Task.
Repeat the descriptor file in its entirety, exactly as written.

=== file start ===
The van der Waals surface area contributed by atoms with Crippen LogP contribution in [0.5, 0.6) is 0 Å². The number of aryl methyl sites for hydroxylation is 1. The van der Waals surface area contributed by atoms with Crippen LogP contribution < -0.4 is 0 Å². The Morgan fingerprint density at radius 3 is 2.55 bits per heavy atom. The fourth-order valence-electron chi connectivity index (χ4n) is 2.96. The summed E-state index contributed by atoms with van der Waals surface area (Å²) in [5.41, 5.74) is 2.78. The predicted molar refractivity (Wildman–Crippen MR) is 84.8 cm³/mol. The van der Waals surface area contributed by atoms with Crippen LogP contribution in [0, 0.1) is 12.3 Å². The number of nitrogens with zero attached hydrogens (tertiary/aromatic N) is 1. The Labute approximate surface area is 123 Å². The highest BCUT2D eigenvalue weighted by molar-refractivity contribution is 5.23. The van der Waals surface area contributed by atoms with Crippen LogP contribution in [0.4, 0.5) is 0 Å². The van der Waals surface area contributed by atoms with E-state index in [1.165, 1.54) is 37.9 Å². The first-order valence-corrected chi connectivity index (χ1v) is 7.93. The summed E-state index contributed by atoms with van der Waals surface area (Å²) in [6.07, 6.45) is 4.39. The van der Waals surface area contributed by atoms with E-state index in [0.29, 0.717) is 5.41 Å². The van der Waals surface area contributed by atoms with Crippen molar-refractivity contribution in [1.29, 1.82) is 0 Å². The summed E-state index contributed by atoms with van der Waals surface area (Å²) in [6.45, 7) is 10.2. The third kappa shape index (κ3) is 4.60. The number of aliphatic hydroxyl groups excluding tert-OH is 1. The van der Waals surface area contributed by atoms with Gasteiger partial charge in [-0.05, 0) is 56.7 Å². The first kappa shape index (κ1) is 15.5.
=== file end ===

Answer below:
The van der Waals surface area contributed by atoms with Crippen LogP contribution in [0.5, 0.6) is 0 Å². The number of aryl methyl sites for hydroxylation is 1. The van der Waals surface area contributed by atoms with Crippen LogP contribution < -0.4 is 0 Å². The Morgan fingerprint density at radius 3 is 2.55 bits per heavy atom. The fourth-order valence-electron chi connectivity index (χ4n) is 2.96. The summed E-state index contributed by atoms with van der Waals surface area (Å²) in [5.41, 5.74) is 2.78. The predicted molar refractivity (Wildman–Crippen MR) is 84.8 cm³/mol. The van der Waals surface area contributed by atoms with Crippen LogP contribution in [0, 0.1) is 12.3 Å². The number of nitrogens with zero attached hydrogens (tertiary/aromatic N) is 1. The Labute approximate surface area is 123 Å². The highest BCUT2D eigenvalue weighted by molar-refractivity contribution is 5.23. The van der Waals surface area contributed by atoms with Crippen LogP contribution in [0.4, 0.5) is 0 Å². The van der Waals surface area contributed by atoms with E-state index in [1.165, 1.54) is 37.9 Å². The first-order valence-corrected chi connectivity index (χ1v) is 7.93. The summed E-state index contributed by atoms with van der Waals surface area (Å²) in [6.07, 6.45) is 4.39. The van der Waals surface area contributed by atoms with E-state index in [0.29, 0.717) is 5.41 Å². The van der Waals surface area contributed by atoms with Crippen molar-refractivity contribution in [1.29, 1.82) is 0 Å². The summed E-state index contributed by atoms with van der Waals surface area (Å²) in [6.45, 7) is 10.2. The third kappa shape index (κ3) is 4.60. The number of aliphatic hydroxyl groups excluding tert-OH is 1. The van der Waals surface area contributed by atoms with Gasteiger partial charge in [-0.05, 0) is 56.7 Å². The first kappa shape index (κ1) is 15.5.